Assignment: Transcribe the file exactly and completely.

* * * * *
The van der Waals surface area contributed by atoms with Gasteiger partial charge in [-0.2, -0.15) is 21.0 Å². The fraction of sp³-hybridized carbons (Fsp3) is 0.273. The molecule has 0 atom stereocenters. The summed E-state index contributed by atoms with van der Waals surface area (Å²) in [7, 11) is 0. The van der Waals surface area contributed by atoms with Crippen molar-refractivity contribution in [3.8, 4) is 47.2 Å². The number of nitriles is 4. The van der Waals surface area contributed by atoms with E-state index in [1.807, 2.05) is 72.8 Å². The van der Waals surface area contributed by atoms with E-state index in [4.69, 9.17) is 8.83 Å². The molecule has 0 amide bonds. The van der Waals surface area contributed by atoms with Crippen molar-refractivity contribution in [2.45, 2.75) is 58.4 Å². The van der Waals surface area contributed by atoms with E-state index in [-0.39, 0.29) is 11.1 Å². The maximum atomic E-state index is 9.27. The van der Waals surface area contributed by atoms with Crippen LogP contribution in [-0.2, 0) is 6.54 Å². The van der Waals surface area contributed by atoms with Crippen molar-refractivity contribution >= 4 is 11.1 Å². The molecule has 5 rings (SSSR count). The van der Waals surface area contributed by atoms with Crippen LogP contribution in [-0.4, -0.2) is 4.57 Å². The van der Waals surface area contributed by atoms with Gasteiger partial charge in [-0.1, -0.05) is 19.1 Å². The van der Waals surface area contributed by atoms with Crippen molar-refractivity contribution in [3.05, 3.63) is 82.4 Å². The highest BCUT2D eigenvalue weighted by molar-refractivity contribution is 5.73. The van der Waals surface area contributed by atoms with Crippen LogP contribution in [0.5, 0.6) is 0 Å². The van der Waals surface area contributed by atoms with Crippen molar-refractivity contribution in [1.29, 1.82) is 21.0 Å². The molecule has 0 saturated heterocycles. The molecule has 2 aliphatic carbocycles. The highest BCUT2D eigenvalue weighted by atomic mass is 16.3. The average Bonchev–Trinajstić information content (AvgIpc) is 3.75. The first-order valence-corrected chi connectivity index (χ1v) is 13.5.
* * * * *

The van der Waals surface area contributed by atoms with Gasteiger partial charge in [-0.2, -0.15) is 21.0 Å². The fraction of sp³-hybridized carbons (Fsp3) is 0.273. The molecule has 0 atom stereocenters. The summed E-state index contributed by atoms with van der Waals surface area (Å²) in [7, 11) is 0. The van der Waals surface area contributed by atoms with Crippen molar-refractivity contribution in [3.8, 4) is 47.2 Å². The number of nitriles is 4. The van der Waals surface area contributed by atoms with E-state index in [1.807, 2.05) is 72.8 Å². The van der Waals surface area contributed by atoms with E-state index in [4.69, 9.17) is 8.83 Å². The molecule has 0 amide bonds. The van der Waals surface area contributed by atoms with Crippen molar-refractivity contribution in [2.45, 2.75) is 58.4 Å². The van der Waals surface area contributed by atoms with E-state index in [-0.39, 0.29) is 11.1 Å². The maximum atomic E-state index is 9.27. The van der Waals surface area contributed by atoms with Crippen LogP contribution in [-0.2, 0) is 6.54 Å². The van der Waals surface area contributed by atoms with Crippen molar-refractivity contribution >= 4 is 11.1 Å². The molecule has 5 rings (SSSR count). The van der Waals surface area contributed by atoms with Crippen LogP contribution in [-0.4, -0.2) is 4.57 Å². The van der Waals surface area contributed by atoms with Gasteiger partial charge in [-0.1, -0.05) is 19.1 Å². The van der Waals surface area contributed by atoms with Crippen molar-refractivity contribution in [3.05, 3.63) is 82.4 Å². The highest BCUT2D eigenvalue weighted by molar-refractivity contribution is 5.73. The van der Waals surface area contributed by atoms with Crippen LogP contribution in [0.5, 0.6) is 0 Å². The van der Waals surface area contributed by atoms with Crippen molar-refractivity contribution in [1.29, 1.82) is 21.0 Å². The molecule has 0 saturated heterocycles. The molecule has 2 aliphatic carbocycles. The highest BCUT2D eigenvalue weighted by atomic mass is 16.3. The average Bonchev–Trinajstić information content (AvgIpc) is 3.75. The first-order valence-corrected chi connectivity index (χ1v) is 13.5.